Considering that the Miami Heat are a veteran, star-studded team, everyone already has a pretty good idea who the impact players will be in 2013-14. But there is one guy, the youngest player in Miami's rotation, who will surprise some people during the upcoming season.
I'm referring to guard Norris Cole.
Look, I was as critical of Cole during his first year-and-a-half in the league as anybody. He was a pitiful shooter, a careless ball-handler and a substandard playmaker. At one point this past season, a strong case could have been made (and was) that Cole was one of the worst rotation players in the league.
However, no Heat player showed more growth by the end of the season than Cole.
Starting in March, his once abysmal shot—he shot just 27.6 percent from three-point range in his rookie year—turned deadly for Miami. The Cleveland State product shot 50.0 percent and 47.6 percent in the final two months of the season, respectively. And Cole showed in the playoffs that his regular-season improvement wasn't a fluke, as he knocked down a team-best 53.1 percent of his outside jumpers.
Even a team that has LeBron James, Dwyane Wade and Chris Bosh needs role players to step up at times in the postseason, and Norris did that, specifically against the Chicago Bulls in the Eastern Conference Semifinals. He knocked down his first eight three-pointers of the series, which is historically great.
But what makes Cole primed for a solid year in his third pro season is that he made strides in multiple areas last year.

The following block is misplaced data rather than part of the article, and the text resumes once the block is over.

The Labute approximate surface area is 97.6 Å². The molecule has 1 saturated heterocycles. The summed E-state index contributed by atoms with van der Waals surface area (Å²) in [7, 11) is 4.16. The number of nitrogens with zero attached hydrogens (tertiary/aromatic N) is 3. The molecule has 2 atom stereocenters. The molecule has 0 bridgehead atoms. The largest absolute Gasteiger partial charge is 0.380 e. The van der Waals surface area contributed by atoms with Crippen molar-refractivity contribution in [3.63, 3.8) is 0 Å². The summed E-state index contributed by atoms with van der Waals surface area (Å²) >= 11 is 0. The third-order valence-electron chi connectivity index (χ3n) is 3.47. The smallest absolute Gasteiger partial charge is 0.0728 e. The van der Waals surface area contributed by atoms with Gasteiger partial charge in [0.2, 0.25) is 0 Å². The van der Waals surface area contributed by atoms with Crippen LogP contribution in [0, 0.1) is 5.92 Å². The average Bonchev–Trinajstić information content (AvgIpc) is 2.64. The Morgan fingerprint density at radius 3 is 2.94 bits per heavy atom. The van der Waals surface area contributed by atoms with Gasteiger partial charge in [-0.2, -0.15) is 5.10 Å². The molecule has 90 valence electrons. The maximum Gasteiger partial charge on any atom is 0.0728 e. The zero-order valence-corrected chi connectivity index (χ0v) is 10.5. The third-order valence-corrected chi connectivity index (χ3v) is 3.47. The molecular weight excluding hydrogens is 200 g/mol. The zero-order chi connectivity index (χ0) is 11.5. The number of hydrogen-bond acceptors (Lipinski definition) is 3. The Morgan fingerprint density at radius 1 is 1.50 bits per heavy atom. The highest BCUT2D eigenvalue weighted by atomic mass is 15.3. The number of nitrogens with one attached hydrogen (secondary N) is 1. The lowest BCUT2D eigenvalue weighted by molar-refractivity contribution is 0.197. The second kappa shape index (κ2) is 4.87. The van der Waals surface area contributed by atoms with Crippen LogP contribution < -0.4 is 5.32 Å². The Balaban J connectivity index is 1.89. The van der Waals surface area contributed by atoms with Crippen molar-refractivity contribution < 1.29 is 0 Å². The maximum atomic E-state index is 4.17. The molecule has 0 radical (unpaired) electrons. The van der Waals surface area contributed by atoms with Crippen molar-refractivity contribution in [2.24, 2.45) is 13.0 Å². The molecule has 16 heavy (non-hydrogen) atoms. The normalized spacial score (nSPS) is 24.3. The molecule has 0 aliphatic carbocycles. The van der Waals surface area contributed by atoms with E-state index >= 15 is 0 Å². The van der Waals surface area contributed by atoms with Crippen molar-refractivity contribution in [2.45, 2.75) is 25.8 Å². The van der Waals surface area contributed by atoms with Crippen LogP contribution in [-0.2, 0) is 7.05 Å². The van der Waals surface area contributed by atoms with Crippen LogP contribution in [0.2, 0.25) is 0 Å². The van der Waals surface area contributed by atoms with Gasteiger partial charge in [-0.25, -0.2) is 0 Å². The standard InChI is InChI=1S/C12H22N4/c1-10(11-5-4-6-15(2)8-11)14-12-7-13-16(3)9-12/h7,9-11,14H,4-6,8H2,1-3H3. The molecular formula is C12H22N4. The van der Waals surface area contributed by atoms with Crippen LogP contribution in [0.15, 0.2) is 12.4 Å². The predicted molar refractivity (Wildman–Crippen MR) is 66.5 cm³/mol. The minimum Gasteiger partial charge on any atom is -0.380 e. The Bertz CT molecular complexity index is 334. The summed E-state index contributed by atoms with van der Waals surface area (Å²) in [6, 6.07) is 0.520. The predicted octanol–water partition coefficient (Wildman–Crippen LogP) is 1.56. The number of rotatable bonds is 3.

Cole turned the ball over 1.6 times per game during his rookie year and posted a similar average through December of the 2012-13 season. After that, though, he had only one bad month in regards to turnovers (3.2 per game in April). He averaged 0.6 TOs per game in January, 0.8 in February, one in March, and 1.1 during the playoffs.
While Cole never saw a big jump in his assist totals at any point last season, he did improve as a passer as the year went along. At least according to the "eye test." Cole started to let the game come to him rather than forcing the action, which allowed him to become a better playmaker.
In addition to his developing offensive skills, Cole also brings a great defensive game to the table. He falls into the "energy guy" mold on defense. He's quick and has a high motor; he makes opponents work for everything.
Cole is annoying, in a good way.
All of this doesn't mean Cole is going to have a monster season in 2013-14 or that he's going to even supplant Mario Chalmers as Miami's starting point guard. His offensive game is still far from being fully developed.
But Cole was once a guy who, once he stepped onto the floor, put the Heat in worse shape than they were when he was on the bench. Now, he's proven to be an asset. Given that he's currently just 24 years old, he'll be even better during the 2013-14 season.
Thanks to Cole's growth, the Heat won't have any weak links in their rotation, and that makes them really dangerous.
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